Assess the ways in which producers design, make and package their products and how these factors produce a need to recycle. Investigate the greenhouse gas emissions of current product designs and how recycling could reduce them. Compare the upstream costs and benefits of environmentally friendly product design to the downstream cost of recovery and recycling. Define producers' environmental responsibilities and accountability and explore the effectiveness of their programs, such as recycling bin distributions, community recycling sponsorships and take-back or buy-back programs. Expound on any “lessons learned" with regard to product design and its effect on recycling.
Augment the current data on how to recapture and recycle common items such as aluminum, plastics, paper and glass. Explore recycling within lesser known “frontiers” with either weak or no recycling markets, such as plastic film, carpet, engineered wood, polystyrene food trays and so on. Identify the costs and greenhouse gas reduction benefits of recycling specific items.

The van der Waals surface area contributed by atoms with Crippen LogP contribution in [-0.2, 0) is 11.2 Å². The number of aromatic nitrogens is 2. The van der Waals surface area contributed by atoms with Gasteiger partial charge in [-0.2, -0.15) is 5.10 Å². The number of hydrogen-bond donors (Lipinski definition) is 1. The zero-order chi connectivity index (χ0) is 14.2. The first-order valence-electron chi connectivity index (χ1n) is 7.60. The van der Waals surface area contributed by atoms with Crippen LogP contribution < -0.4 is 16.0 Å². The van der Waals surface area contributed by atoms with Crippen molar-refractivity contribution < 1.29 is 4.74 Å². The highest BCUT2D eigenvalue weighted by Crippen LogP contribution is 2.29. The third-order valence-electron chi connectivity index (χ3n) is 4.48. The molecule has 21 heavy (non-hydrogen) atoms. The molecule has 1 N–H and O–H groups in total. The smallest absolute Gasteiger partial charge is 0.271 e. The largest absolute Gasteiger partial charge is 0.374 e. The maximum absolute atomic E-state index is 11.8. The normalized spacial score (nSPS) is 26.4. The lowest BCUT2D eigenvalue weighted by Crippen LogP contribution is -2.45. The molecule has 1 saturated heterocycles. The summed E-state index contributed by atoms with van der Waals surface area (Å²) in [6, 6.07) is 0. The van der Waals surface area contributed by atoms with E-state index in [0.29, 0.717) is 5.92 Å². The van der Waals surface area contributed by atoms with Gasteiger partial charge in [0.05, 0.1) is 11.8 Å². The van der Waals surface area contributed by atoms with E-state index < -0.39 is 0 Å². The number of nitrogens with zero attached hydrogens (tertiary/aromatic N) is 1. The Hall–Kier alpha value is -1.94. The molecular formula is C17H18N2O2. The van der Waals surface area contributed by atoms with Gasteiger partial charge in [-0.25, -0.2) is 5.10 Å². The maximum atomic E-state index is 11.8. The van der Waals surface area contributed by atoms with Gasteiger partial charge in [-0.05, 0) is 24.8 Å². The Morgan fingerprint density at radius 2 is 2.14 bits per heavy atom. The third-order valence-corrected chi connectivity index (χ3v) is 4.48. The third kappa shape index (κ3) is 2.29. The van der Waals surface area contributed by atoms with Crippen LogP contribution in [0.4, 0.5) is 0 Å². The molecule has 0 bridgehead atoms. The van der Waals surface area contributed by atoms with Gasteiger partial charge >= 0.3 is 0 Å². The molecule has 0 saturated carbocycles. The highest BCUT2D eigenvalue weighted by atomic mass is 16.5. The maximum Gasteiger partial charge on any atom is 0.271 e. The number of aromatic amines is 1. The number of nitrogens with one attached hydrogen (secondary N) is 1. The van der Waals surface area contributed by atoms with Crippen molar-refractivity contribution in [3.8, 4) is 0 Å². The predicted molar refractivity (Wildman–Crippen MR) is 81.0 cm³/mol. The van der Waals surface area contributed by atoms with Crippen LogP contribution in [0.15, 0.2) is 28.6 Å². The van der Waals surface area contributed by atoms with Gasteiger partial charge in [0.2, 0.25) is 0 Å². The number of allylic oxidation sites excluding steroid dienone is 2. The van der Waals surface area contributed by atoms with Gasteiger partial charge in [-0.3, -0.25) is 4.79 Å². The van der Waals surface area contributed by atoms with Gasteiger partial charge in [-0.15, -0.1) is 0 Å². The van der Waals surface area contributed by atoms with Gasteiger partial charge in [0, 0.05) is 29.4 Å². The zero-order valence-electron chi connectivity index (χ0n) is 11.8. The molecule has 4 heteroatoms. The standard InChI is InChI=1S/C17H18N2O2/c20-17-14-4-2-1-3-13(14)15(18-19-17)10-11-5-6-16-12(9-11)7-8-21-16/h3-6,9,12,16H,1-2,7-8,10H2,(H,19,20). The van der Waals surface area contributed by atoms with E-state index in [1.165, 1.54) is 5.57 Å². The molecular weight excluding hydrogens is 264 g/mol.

Investigate consumer behavior and attitudes toward recycling. Evaluate the effectiveness of current strategies and policies aimed at maximizing their participation in recycling programs. Quantify how these strategies have reduced greenhouse gasses, increased participation or minimized the demand and use of hard-to-recycle materials. Determine how various factors influence recycling behavior, such as convenience, green labeling and trash collection fees. Explore any barriers to recycling and the strategies needed to overcome them. Identify or propose new strategies to positively influence recycling behavior among consumers.
Assess the various methods that measure and compare the effectiveness and benefits of recycling programs. Expound, improve or standardize these methods to accurately quantify various recycling programs' effects on consumption, waste prevention, reuse, composting and disposal.
Explore how government programs increase or inhibit recycling interest and participation among households, businesses and public agencies. Determine the extent to which governments influence environmentally friendly product design. Investigate the actual or potential effectiveness of government programs on recycling; for example, tax incentives, taxes, subsidies, education, sales restrictions, waste-related penalties and so forth.